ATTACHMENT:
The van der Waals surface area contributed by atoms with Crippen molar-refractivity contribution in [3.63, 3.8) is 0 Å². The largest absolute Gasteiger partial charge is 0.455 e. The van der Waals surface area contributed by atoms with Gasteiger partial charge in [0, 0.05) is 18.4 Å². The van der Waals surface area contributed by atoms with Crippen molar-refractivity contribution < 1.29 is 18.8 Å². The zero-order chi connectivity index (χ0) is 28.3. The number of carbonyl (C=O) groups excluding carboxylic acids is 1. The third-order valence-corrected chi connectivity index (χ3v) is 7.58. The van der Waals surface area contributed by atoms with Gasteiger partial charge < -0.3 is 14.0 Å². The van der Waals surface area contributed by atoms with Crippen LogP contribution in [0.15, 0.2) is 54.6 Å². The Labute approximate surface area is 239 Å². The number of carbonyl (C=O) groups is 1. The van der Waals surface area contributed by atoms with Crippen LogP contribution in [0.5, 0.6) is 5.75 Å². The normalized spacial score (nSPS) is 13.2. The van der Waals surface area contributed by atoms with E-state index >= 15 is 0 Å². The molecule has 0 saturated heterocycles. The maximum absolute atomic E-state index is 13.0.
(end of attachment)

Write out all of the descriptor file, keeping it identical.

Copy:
The van der Waals surface area contributed by atoms with Crippen molar-refractivity contribution in [3.63, 3.8) is 0 Å². The largest absolute Gasteiger partial charge is 0.455 e. The van der Waals surface area contributed by atoms with Gasteiger partial charge in [0, 0.05) is 18.4 Å². The van der Waals surface area contributed by atoms with Crippen molar-refractivity contribution < 1.29 is 18.8 Å². The zero-order chi connectivity index (χ0) is 28.3. The number of carbonyl (C=O) groups excluding carboxylic acids is 1. The third-order valence-corrected chi connectivity index (χ3v) is 7.58. The van der Waals surface area contributed by atoms with Gasteiger partial charge < -0.3 is 14.0 Å². The van der Waals surface area contributed by atoms with Crippen LogP contribution in [0.15, 0.2) is 54.6 Å². The Labute approximate surface area is 239 Å². The number of carbonyl (C=O) groups is 1. The van der Waals surface area contributed by atoms with Crippen LogP contribution in [0.5, 0.6) is 5.75 Å². The normalized spacial score (nSPS) is 13.2. The van der Waals surface area contributed by atoms with E-state index >= 15 is 0 Å². The molecule has 0 saturated heterocycles. The maximum absolute atomic E-state index is 13.0.